Identification and Characterization of ShSPI, a Kazal-Type Elastase Inhibitor from the Venom of Scolopendra Hainanum
Toxins 2019, 11(12), 708; https://0-doi-org.brum.beds.ac.uk/10.3390/toxins11120708 - 05 Dec 2019
Cited by 1 | Viewed by 1324
Abstract
Elastase is a globular glycoprotein and belongs to the chymotrypsin family. It is involved in several inflammatory cascades on the basis of cleaving the important connective tissue protein elastin, and is strictly regulated to a balance by several endogenous inhibitors. When elastase and [...] Read more.
Elastase is a globular glycoprotein and belongs to the chymotrypsin family. It is involved in several inflammatory cascades on the basis of cleaving the important connective tissue protein elastin, and is strictly regulated to a balance by several endogenous inhibitors. When elastase and its inhibitors are out of balance, severe diseases will develop, especially those involved in the cardiopulmonary system. Much attention has been attracted in seeking innovative elastase inhibitors and various advancements have been taken on clinical trials of these inhibitors. Natural functional peptides from venomous animals have been shown to have anti-protease properties. Here, we identified a kazal-type serine protease inhibitor named ShSPI from the cDNA library of the venom glands of Scolopendra hainanum. ShSPI showed significant inhibitory effects on porcine pancreatic elastase and human neutrophils elastase with Ki values of 225.83 ± 20 nM and 12.61 ± 2 nM, respectively. Together, our results suggest that ShSPI may be an excellent candidate to develop a drug for cardiopulmonary diseases. Full article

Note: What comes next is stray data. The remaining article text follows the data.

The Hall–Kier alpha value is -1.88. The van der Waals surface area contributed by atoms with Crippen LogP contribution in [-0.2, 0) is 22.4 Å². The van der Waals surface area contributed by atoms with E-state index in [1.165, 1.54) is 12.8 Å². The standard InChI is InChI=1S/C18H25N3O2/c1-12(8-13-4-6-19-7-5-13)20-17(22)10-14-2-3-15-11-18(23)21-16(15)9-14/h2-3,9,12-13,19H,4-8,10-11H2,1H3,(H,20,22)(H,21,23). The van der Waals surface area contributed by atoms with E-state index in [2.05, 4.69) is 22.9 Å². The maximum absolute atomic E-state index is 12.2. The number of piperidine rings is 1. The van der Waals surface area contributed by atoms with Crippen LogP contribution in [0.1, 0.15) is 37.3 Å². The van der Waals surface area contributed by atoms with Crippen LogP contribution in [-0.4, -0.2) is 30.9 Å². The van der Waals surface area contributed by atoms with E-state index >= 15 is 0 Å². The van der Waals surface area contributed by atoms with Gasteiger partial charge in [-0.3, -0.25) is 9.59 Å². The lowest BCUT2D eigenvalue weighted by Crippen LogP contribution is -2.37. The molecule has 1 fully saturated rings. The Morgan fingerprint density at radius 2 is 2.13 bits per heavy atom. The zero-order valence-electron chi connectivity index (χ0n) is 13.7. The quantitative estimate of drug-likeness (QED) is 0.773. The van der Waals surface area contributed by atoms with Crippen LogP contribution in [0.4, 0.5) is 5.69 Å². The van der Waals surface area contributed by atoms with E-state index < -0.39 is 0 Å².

(This article belongs to the Special Issue Animal Venoms and Their Components: Molecular Mechanisms of Action)
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Review
Botulinum Toxin Therapy Combined with Rehabilitation for Stroke: A Systematic Review of Effect on Motor Function
Toxins 2019, 11(12), 707; https://0-doi-org.brum.beds.ac.uk/10.3390/toxins11120707 - 05 Dec 2019
Cited by 9 | Viewed by 2746
Abstract
Aim: The purpose of this study was to examine the effectiveness of botulinum toxin A (BoNT-A) therapy combined with rehabilitation on motor function in post-stroke patients. Methods: The following sources up to December 31, 2018, were searched from inception for articles in English: [...] Read more.